Project Plié Steps Out at American Ballet Theatre
By Hanna Rubin
Diversity remains a sensitive subject in the world of ballet. Many major companies have only a handful of dancers of color in their ranks.
Few dancers of color reach the level of training that would enable them to audition for major companies. “The real issue,” says American Ballet Theatre CEO Rachel Moore, “is the pipeline.”
Moore believes the solution lies with better training opportunities, and that ballet companies cannot afford to postpone actively addressing the problem. Pointing to the country’s changing demographics, she says, “If professional ballet is going to be relevant in the 21st century, we need to look like America.”
To prompt more diversity onstage and off, American Ballet Theatre has launched Project Plié, a training initiative that combines outreach to potential students in under-served communities, and funding to help increase the pool of well-trained dancers across the racial and ethnic spectrum. “The ballet field has not done a good job of reaching out and actively supporting interested kids,” says Moore. “Being a ballet dancer is like being an Olympian. It’s a huge commitment in terms of time and emotional energy, and when your family has few resources, that’s much harder.”
Stereotypes have also built up hurdles. “There are myths that black dancers don’t have the right bodies for ballet,” says Moore. “But most white people don’t look like professional ballet dancers. And there’s a myth that audiences won’t accept a black woman as a white swan. But the theater world has had color-blind casting for years.”
Dancers of color like ABT corps de ballet member Calvin Royal III are excited about the program’s potential. “Some people don’t have access to quality training, and when they get to a professional ballet school, they can feel unprepared and anxious,” he says. “Project Plié is going to allow that access so that when students come to a major school or company, they will feel ready. They will feel they belong there.”
The project, which has Payless ShoeSource® as a corporate sponsor, has many facets. Going forward, ABT will offer 15 full scholarships to the company’s Jacqueline Kennedy Onassis School in the children’s and pre-professional divisions. Students will also receive help with uniforms, shoes and travel, as well as extra mentoring and support with academics. The company’s Summer Intensive programs will also add 15 scholarships, some with housing stipends.
To help make the training process more truly diverse, the company will also recruit dance teachers from minority backgrounds and award scholarships for certification in ABT’s National Training Curriculum. One goal is to provide more role models at the front of the classroom for students. The company is also adding arts administration fellowships aimed at building up diversity behind the scenes in company management. Finally, Project Plié will also partner with Boys & Girls Clubs of America, where soloist Misty Copeland took her first dance classes. ABT teachers will conduct master classes at clubs across the country, and connect talented and interested young students with local ABT certified teachers.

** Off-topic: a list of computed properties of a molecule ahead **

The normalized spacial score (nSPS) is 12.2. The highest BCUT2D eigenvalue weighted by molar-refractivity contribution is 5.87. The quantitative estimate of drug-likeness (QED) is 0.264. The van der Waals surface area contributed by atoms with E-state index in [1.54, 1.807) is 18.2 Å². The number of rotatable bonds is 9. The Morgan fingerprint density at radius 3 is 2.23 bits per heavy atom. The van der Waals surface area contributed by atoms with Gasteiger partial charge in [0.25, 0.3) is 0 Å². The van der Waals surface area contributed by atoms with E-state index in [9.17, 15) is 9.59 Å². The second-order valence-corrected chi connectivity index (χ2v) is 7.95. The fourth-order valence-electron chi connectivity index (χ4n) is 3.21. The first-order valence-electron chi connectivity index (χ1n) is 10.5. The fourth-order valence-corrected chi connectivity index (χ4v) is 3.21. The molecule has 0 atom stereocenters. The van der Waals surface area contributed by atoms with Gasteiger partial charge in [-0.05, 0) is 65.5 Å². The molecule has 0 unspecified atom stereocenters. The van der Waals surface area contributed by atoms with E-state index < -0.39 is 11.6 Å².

Even a company as high profile as ABT cannot single-handedly affect change. So ABT has established partnerships to develop the Project Plié goals with a number of other ballet companies across the country, including Ballet San Jose, Orlando Ballet, Cincinnati Ballet, Oklahoma City Ballet, Ballet Memphis, Richmond Ballet and Ballet Austin. “Talent gets distributed everywhere,” says Ballet Austin Executive Director Cookie Ruiz. “But a professional ballet career requires a lifetime of training. How can we substantively change that early experience?”
Ballet Austin, for instance, has a community outreach program in Austin schools that uses dance to reinforce academic concepts. The company also recently received a $1.8 million gift to underwrite the final tier of training for students in its school, which Ruiz believes will help maintain diversity in the critical adolescent years. Ruiz praises ABT’s decision to partner with other companies to seek the field’s best recruitment practices. “If we’re willing to work together collectively as an industry, all boats will rise,” she says. “And if ABT can lead that process, something wonderful will happen.”
Neither Moore nor Ruiz believe that the results of these efforts will be visible immediately. But for professional dancers of color like Royal, the program is welcome and they are ready to commit time to mentoring the first Project Plié generation of dancers. “Our country’s culture and ethnic makeup is constantly changing,” Royal says. “Ballet needs to grow and change too. The stories we dance can be interpreted by a spectrum of races. Seeing a black swan queen or an Asian prince, kids will say, ‘Wow, that inspires me to dance. I see someone just like me. Maybe I can achieve that level.’”
Hanna Rubin is the
editor of Pointe
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